Then, in 2004, the blindfold started to indicate some preliminary indicators of damage. That spring, CBS News’s 60 Minutes II confirmed the primary pictures of males held at Abu Ghraib, an American-controlled jail in Iraq. They had been, amongst different issues, visibly bare, hooded, shackled, and threatened by canines. These footage despatched journalists and authorized advocates right into a frenzied seek for solutions to how such a factor had occurred within the wake of the Bush administration’s invasion of Iraq. By that fall, that they had obtained inside authorities paperwork exempting any conflict on terror captives from the same old authorized protections from cruelty, abuse, and torture. Documents additionally appeared by which particular methods of torture, renamed “enhanced interrogation methods” (EITs), had been licensed by prime officers of the Bush administration. They might be used on prisoners in secret CIA areas around the globe (119 males in 38 or extra international locations).
None of this, nonetheless, but added as much as “Tag! I discovered you!”
Senator Feinstein’s Investigation
Earlier than George Bush left workplace, Senator Dianne Feinstein started a congressional investigation into the CIA interrogation program. Within the Obama years, she would battle to mount a full-scale one into the torture program, defying most of her colleagues, who most well-liked to observe President Obama’s advice to “look ahead versus wanting backwards.”
However Feinstein refused to again down (and we must always honor her braveness and dedication, whilst we witness the present drama of her insistence on remaining within the Senate regardless of a devastating technique of getting older). As an alternative of retreating, Feinstein solely doubled down and, as chair of the Senate Choose Committee on Intelligence, launched an in-depth investigation into the torture program’s evolution and the grim therapy of these prisoners at what got here to be often known as “CIA black websites.”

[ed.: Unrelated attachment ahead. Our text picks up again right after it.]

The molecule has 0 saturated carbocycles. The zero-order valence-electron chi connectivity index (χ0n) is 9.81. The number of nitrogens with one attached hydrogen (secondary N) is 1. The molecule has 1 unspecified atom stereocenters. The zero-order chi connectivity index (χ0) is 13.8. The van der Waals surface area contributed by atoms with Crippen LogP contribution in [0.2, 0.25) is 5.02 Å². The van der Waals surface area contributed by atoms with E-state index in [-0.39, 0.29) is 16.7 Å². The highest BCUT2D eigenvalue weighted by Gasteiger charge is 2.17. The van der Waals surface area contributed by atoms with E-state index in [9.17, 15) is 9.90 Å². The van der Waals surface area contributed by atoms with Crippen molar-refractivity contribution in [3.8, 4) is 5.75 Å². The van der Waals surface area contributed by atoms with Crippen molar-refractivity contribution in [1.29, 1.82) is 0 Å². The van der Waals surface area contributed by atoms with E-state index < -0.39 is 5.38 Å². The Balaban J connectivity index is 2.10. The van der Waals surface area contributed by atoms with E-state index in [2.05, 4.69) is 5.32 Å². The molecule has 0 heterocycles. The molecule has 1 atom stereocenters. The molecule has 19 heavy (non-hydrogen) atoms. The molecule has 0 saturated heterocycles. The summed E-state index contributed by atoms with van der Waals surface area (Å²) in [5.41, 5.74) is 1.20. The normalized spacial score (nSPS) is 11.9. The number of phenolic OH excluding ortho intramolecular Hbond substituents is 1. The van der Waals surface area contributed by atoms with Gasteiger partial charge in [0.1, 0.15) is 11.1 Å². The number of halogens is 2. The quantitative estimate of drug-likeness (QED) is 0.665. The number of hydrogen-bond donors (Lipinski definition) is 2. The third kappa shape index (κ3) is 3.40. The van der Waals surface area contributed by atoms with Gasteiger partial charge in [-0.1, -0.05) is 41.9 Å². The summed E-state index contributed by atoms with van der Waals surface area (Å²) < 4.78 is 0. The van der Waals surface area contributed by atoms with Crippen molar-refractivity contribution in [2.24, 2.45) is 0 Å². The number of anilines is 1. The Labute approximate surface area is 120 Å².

Feinstein’s investigator, Daniel Jones, spent years studying via six million pages of paperwork. Lastly, in December 2014, her committee issued a 525-page “executive summary” of his findings. But his full report — 6,700 pages with 35,300 footnotes — remained categorised on the grounds that, had been the general public to see it, nationwide safety is perhaps harmed. Nonetheless, that abstract convincingly laid out not simply the widespread use of torture however the way it “proved to not be an efficient technique of acquiring correct data.” In doing so, it dismantled the CIA’s justification for its EITs which rested on “claims of their effectiveness.”
In the meantime, Leon Panetta, Obama’s director of the CIA, carried out an inside investigation into torture. By no means declassified, the Panetta Review, because it got here to be identified, reportedly discovered that the CIA had inflated the worth of the data it had gotten with using torture methods. For instance, within the brutal interrogation of the alleged mastermind of 9/11, Khalid Sheikh Mohammed, the Company claimed that these methods had elicited data from him that helped thwart additional terrorist plots. In reality, the data had been obtained from different sources. The evaluation reportedly acknowledged that EITs had been in no way as effective because the CIA had claimed.
The Cultural Sphere
In these years, bits of sunshine from the cultural world started to light up the darkish horror of these enhanced interrogation methods. In 2007, after President Bush had acknowledged using simply such “methods” and had moved 14 detainees from the CIA’s black websites to Guantánamo, his notorious offshore jail of injustice in Cuba, documentary filmmaker Alex Gibney directed Taxi to the Dark Side. It instructed the story of Dilawar, a taxi driver in Afghanistan who died in American custody after extreme mistreatment. That movie can be one of many earliest public exposés of cruelty and mistreatment within the conflict on terror.
However such movies didn’t always yield doses of sunshine. In 2012, as an example, Zero Darkish Thirty, a film closely influenced by CIA advisers, argued that these harsh interrogations had helped maintain America safer — particularly by main U.S. authorities to bin Laden, a meme usually repeated by authorities officers. In reality, dependable data resulting in bin Laden had been obtained with out these methods.